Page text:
This study was aimed at comparing the learning efficacy of a traditional instructor-led lesson with that of a completely virtual, self-directed lesson in immersive virtual reality (IVR) in teaching basic point-of-care ultrasound (PoCUS) skills. We conducted a blinded, non-inferiority, parallel-group, randomized controlled trial in which final-year medical students were randomized to an instructor-led (n = 53) or IVR (n = 51) lesson. Participants' learning efficacy was evaluated by blinded assessors, who rated each participant's performance using the Objective Structured Assessment of Ultrasound Skills (OSAUS) assessment tool.The mean total scores for participants were 11.0 points (95% confidence interval: 9.8-12.2) for the instructor-led lesson and 10.3 points (95% confidence interval: 9.0-11.5) for the IVR lesson. No significant differences were observed between the groups with respect to total score (p = 0.36) or subgroup objectives of the OSAUS score (p = 0.34 for familiarity, p = 0.45 for image optimization, p = 0.96 for systematic approach and p = 0.07 for interpretation). Maintenance costs for both courses were estimated at 400 euros each. Startup costs for the instructor-led course were estimated 16 times higher than those for the IVR course. The learning efficacy of an instructor-led lesson on basic US did not differ significantly from that of a self-directed lesson in IVR, as assessed using the OSAUS. The results suggest that IVR could be an equivalent alternative to instructor-led lessons in future basic US courses, but further research is warranted to clarify the role of IVR in PoCUS courses.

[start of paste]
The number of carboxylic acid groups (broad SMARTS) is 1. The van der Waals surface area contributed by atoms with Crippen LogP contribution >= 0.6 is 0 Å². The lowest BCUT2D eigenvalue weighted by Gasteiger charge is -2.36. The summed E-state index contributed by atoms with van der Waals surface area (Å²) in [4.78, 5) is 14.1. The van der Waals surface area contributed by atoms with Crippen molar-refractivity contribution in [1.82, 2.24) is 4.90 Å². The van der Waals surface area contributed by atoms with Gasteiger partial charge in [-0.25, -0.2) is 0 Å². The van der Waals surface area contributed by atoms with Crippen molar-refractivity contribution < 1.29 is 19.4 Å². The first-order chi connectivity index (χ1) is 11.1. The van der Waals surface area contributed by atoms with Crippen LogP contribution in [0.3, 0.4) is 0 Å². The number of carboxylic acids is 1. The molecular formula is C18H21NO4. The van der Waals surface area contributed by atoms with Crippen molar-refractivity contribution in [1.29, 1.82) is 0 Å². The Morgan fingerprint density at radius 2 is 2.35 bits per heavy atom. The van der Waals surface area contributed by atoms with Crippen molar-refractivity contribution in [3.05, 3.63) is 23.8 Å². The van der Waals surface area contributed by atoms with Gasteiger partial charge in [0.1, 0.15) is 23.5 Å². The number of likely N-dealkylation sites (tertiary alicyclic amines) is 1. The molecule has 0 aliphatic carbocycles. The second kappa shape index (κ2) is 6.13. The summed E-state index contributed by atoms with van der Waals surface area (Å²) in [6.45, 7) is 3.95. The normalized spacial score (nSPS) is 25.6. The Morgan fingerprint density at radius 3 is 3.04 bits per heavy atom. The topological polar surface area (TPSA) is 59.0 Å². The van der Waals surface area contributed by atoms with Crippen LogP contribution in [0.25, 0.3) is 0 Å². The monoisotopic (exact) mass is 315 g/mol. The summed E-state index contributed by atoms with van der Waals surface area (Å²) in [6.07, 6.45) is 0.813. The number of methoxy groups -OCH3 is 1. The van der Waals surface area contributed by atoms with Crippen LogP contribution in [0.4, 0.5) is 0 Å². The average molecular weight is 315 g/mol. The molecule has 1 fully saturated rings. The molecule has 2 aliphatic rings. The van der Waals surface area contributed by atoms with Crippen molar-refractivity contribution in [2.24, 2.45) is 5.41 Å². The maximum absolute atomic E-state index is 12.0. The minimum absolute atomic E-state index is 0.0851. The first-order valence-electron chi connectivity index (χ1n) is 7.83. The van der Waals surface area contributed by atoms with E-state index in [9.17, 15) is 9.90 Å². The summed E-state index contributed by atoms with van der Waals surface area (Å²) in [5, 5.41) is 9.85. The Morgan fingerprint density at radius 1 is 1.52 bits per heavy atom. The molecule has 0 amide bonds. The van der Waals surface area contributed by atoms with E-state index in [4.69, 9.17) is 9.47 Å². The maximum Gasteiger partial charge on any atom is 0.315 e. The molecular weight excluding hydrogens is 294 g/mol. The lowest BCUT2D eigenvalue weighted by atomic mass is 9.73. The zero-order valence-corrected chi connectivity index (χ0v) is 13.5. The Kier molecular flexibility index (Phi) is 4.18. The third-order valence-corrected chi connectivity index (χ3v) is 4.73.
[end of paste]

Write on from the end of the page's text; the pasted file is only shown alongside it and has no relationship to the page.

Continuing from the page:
|Tidsskrift||Ultrasound in Medicine & Biology|
|Status||Udgivet - jan. 2023|
Bibliografisk noteFunding Information:
R.O.J. is CEO and co-founder of VitaSim, which provided the virtual reality software used in this study. R.O.J. did not assess any of the participants’ ultrasound skills nor teach the ultrasound course. The remaining authors do not have any conflicts of interest to disclose.
© 2022 The Authors